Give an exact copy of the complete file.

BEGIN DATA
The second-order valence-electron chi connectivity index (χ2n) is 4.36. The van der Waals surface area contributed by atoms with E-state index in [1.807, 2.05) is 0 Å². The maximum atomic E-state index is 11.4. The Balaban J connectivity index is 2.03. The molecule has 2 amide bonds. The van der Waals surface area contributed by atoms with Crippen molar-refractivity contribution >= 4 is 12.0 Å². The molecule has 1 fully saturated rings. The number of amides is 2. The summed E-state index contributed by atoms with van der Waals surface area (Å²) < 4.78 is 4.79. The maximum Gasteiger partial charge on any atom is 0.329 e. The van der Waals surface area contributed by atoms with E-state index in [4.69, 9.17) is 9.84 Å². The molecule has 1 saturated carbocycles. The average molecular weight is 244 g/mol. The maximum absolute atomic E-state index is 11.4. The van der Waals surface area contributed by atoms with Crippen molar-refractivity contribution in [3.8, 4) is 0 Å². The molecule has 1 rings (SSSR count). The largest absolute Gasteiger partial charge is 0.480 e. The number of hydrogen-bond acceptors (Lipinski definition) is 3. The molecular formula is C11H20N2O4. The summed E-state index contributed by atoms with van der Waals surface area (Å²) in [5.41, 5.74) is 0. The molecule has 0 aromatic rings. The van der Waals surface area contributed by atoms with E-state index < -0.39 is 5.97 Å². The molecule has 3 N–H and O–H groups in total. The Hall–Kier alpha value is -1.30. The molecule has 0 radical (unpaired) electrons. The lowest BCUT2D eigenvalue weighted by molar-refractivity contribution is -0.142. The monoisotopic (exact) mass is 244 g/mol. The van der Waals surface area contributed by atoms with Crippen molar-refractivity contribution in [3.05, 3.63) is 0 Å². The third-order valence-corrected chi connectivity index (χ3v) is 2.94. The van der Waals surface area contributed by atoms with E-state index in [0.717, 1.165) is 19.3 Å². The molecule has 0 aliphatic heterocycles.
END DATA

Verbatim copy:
The second-order valence-electron chi connectivity index (χ2n) is 4.36. The van der Waals surface area contributed by atoms with E-state index in [1.807, 2.05) is 0 Å². The maximum atomic E-state index is 11.4. The Balaban J connectivity index is 2.03. The molecule has 2 amide bonds. The van der Waals surface area contributed by atoms with Crippen molar-refractivity contribution >= 4 is 12.0 Å². The molecule has 1 fully saturated rings. The number of amides is 2. The summed E-state index contributed by atoms with van der Waals surface area (Å²) < 4.78 is 4.79. The maximum Gasteiger partial charge on any atom is 0.329 e. The van der Waals surface area contributed by atoms with E-state index in [4.69, 9.17) is 9.84 Å². The molecule has 1 saturated carbocycles. The average molecular weight is 244 g/mol. The maximum absolute atomic E-state index is 11.4. The van der Waals surface area contributed by atoms with Crippen molar-refractivity contribution in [3.8, 4) is 0 Å². The molecule has 1 rings (SSSR count). The largest absolute Gasteiger partial charge is 0.480 e. The number of hydrogen-bond acceptors (Lipinski definition) is 3. The molecular formula is C11H20N2O4. The summed E-state index contributed by atoms with van der Waals surface area (Å²) in [5.41, 5.74) is 0. The molecule has 0 aromatic rings. The van der Waals surface area contributed by atoms with E-state index < -0.39 is 5.97 Å². The molecule has 3 N–H and O–H groups in total. The Hall–Kier alpha value is -1.30. The molecule has 0 radical (unpaired) electrons. The lowest BCUT2D eigenvalue weighted by molar-refractivity contribution is -0.142. The monoisotopic (exact) mass is 244 g/mol. The van der Waals surface area contributed by atoms with Crippen molar-refractivity contribution in [3.05, 3.63) is 0 Å². The third-order valence-corrected chi connectivity index (χ3v) is 2.94. The van der Waals surface area contributed by atoms with E-state index in [0.717, 1.165) is 19.3 Å². The molecule has 0 aliphatic heterocycles.